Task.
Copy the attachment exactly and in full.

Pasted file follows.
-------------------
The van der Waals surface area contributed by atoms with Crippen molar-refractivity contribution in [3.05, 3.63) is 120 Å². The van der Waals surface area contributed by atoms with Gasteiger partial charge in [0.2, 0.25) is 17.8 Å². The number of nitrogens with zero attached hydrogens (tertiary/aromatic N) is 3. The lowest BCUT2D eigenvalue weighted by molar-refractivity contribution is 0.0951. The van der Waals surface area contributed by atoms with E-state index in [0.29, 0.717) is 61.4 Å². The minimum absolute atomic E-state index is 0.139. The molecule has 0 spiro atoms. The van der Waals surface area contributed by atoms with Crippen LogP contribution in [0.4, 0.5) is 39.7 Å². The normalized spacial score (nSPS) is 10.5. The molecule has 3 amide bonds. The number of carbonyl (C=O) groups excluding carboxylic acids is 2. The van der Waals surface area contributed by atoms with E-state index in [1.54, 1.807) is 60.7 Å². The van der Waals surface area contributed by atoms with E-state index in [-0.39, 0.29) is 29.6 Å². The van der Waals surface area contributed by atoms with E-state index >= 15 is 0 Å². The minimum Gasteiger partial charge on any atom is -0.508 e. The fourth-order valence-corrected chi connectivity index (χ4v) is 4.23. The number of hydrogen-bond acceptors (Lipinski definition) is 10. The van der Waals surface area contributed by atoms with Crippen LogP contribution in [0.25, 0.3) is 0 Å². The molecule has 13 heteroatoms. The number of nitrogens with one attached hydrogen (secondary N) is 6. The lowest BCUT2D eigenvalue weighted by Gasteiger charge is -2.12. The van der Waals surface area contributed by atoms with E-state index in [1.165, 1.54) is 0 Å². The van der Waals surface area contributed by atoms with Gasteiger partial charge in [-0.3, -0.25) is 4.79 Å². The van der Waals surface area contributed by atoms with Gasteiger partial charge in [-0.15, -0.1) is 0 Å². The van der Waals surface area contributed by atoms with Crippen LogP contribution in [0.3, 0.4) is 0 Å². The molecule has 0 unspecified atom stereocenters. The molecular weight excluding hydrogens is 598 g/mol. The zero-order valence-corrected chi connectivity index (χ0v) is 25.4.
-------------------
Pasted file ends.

The van der Waals surface area contributed by atoms with Crippen molar-refractivity contribution in [3.05, 3.63) is 120 Å². The van der Waals surface area contributed by atoms with Gasteiger partial charge in [0.2, 0.25) is 17.8 Å². The number of nitrogens with zero attached hydrogens (tertiary/aromatic N) is 3. The lowest BCUT2D eigenvalue weighted by molar-refractivity contribution is 0.0951. The van der Waals surface area contributed by atoms with E-state index in [0.29, 0.717) is 61.4 Å². The minimum absolute atomic E-state index is 0.139. The molecule has 0 spiro atoms. The van der Waals surface area contributed by atoms with Crippen LogP contribution in [0.4, 0.5) is 39.7 Å². The normalized spacial score (nSPS) is 10.5. The molecule has 3 amide bonds. The number of carbonyl (C=O) groups excluding carboxylic acids is 2. The van der Waals surface area contributed by atoms with E-state index in [1.54, 1.807) is 60.7 Å². The van der Waals surface area contributed by atoms with E-state index in [-0.39, 0.29) is 29.6 Å². The van der Waals surface area contributed by atoms with E-state index >= 15 is 0 Å². The minimum Gasteiger partial charge on any atom is -0.508 e. The fourth-order valence-corrected chi connectivity index (χ4v) is 4.23. The number of hydrogen-bond acceptors (Lipinski definition) is 10. The van der Waals surface area contributed by atoms with Crippen LogP contribution in [0.25, 0.3) is 0 Å². The molecule has 13 heteroatoms. The number of nitrogens with one attached hydrogen (secondary N) is 6. The lowest BCUT2D eigenvalue weighted by Gasteiger charge is -2.12. The van der Waals surface area contributed by atoms with E-state index in [1.165, 1.54) is 0 Å². The van der Waals surface area contributed by atoms with Gasteiger partial charge in [-0.3, -0.25) is 4.79 Å². The van der Waals surface area contributed by atoms with Gasteiger partial charge in [-0.15, -0.1) is 0 Å². The van der Waals surface area contributed by atoms with Crippen LogP contribution in [0.3, 0.4) is 0 Å². The molecule has 0 unspecified atom stereocenters. The molecular weight excluding hydrogens is 598 g/mol. The zero-order valence-corrected chi connectivity index (χ0v) is 25.4.